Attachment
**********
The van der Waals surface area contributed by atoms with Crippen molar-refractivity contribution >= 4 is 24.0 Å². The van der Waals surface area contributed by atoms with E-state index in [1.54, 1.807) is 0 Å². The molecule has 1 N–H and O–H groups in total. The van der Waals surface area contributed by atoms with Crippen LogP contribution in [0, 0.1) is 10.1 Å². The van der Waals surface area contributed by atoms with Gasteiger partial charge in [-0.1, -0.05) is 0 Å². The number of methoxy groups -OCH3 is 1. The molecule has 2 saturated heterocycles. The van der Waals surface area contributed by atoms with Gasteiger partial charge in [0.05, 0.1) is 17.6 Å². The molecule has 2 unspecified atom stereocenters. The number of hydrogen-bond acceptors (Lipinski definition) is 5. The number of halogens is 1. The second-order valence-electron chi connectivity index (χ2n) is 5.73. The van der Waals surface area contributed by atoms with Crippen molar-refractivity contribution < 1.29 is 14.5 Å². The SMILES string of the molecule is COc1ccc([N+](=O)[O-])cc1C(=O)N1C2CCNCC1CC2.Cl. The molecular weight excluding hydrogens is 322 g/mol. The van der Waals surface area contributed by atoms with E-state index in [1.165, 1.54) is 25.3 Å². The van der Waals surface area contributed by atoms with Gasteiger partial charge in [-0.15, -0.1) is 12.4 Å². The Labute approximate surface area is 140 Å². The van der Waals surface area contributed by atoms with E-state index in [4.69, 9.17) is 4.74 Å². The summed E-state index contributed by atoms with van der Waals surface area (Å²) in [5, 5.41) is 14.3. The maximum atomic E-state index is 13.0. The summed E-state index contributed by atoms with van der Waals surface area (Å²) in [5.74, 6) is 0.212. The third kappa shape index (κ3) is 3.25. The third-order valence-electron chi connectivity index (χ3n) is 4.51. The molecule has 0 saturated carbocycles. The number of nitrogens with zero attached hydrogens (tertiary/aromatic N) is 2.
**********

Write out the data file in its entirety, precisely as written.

The van der Waals surface area contributed by atoms with Crippen molar-refractivity contribution >= 4 is 24.0 Å². The van der Waals surface area contributed by atoms with E-state index in [1.54, 1.807) is 0 Å². The molecule has 1 N–H and O–H groups in total. The van der Waals surface area contributed by atoms with Crippen LogP contribution in [0, 0.1) is 10.1 Å². The van der Waals surface area contributed by atoms with Gasteiger partial charge in [-0.1, -0.05) is 0 Å². The number of methoxy groups -OCH3 is 1. The molecule has 2 saturated heterocycles. The van der Waals surface area contributed by atoms with Gasteiger partial charge in [0.05, 0.1) is 17.6 Å². The molecule has 2 unspecified atom stereocenters. The number of hydrogen-bond acceptors (Lipinski definition) is 5. The number of halogens is 1. The second-order valence-electron chi connectivity index (χ2n) is 5.73. The van der Waals surface area contributed by atoms with Crippen molar-refractivity contribution < 1.29 is 14.5 Å². The SMILES string of the molecule is COc1ccc([N+](=O)[O-])cc1C(=O)N1C2CCNCC1CC2.Cl. The molecular weight excluding hydrogens is 322 g/mol. The van der Waals surface area contributed by atoms with E-state index in [1.165, 1.54) is 25.3 Å². The van der Waals surface area contributed by atoms with Gasteiger partial charge in [-0.15, -0.1) is 12.4 Å². The Labute approximate surface area is 140 Å². The van der Waals surface area contributed by atoms with E-state index in [4.69, 9.17) is 4.74 Å². The summed E-state index contributed by atoms with van der Waals surface area (Å²) in [5, 5.41) is 14.3. The maximum atomic E-state index is 13.0. The summed E-state index contributed by atoms with van der Waals surface area (Å²) in [5.74, 6) is 0.212. The third kappa shape index (κ3) is 3.25. The third-order valence-electron chi connectivity index (χ3n) is 4.51. The molecule has 0 saturated carbocycles. The number of nitrogens with zero attached hydrogens (tertiary/aromatic N) is 2.